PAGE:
President Joko “Jokowi” Widodo has said that Indonesia’s democracy “has gone too far” as it has allowed sectarianism to flourish and threaten national unity.
Speaking to leaders of political parties at an event held by the Hanura Party in Sentul, Bogor, West Java, on Wednesday, the President expressed his concerns that “political freedom has paved the way for extreme political practices, such as liberalism, radicalism, sectarianism, fundamentalism and other ideologies that are against Pancasila.”
“Many people have asked me if our democracy has gone too far. My answer is yes, it has,” Jokowi said.
Jokowi, whose victory in the 2014 presidential election was widely touted as a victory for Indonesian democracy, said the politicization of sectarian issues and the rise of hate speech and fake news reflected “a deviation in [our] democratic practices”.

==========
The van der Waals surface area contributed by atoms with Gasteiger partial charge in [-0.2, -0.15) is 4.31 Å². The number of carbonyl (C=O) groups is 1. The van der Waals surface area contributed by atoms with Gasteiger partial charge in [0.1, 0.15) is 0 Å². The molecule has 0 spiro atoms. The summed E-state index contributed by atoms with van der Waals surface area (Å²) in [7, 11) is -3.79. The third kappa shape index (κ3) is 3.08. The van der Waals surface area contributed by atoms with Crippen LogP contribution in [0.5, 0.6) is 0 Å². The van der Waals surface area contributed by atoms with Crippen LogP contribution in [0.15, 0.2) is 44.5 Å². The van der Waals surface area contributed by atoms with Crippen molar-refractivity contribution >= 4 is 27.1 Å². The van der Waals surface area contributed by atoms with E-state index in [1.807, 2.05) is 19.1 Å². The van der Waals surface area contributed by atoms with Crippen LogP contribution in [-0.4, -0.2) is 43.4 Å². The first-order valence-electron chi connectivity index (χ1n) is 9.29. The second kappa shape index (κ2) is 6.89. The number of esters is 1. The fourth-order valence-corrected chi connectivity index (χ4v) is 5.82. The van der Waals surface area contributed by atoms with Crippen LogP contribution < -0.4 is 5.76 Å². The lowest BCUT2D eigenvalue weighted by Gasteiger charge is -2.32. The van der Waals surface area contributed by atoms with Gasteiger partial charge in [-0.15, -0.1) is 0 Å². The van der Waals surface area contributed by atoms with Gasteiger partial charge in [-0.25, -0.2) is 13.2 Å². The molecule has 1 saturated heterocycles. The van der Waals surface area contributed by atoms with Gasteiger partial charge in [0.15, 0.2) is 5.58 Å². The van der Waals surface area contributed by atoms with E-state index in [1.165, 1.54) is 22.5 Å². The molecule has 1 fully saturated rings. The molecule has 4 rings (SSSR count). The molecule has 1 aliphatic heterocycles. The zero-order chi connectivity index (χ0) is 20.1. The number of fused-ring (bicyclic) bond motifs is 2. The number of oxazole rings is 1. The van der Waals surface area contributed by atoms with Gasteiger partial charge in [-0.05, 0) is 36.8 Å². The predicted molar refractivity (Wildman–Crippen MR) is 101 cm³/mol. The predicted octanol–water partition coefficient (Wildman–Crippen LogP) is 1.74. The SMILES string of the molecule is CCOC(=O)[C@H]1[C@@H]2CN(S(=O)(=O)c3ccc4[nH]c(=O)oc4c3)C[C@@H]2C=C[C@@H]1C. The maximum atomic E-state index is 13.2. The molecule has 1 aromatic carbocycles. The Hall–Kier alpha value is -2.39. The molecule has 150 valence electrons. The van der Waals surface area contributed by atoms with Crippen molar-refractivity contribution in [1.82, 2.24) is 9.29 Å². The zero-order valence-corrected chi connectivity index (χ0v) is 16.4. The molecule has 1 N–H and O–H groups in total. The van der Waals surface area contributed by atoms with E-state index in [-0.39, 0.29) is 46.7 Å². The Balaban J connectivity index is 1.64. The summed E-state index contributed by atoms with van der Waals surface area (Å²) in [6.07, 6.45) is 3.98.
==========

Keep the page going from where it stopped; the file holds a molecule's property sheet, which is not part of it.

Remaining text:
Jokowi’s statement came after thousands of conservative Muslims swarmed the House of Representatives’ compound on Tuesday to demand that the legislative body push President Jokowi to suspend Jakarta Governor Basuki “Ahok” Tjahaja Purnama. It was the latest political demonstration against the Jakarta leader, now on trial for blasphemy.
The remarkable rise of Ahok, a Christian and Chinese-Indonesian, in Indonesian politics has provoked hard-line Islamic groups and sparked debates about relations between religion and politics in the Muslim majority country.
“In the past four to five months our energy was entirely spent on [sectarian issues] so we forgot about economic growth,” the President said.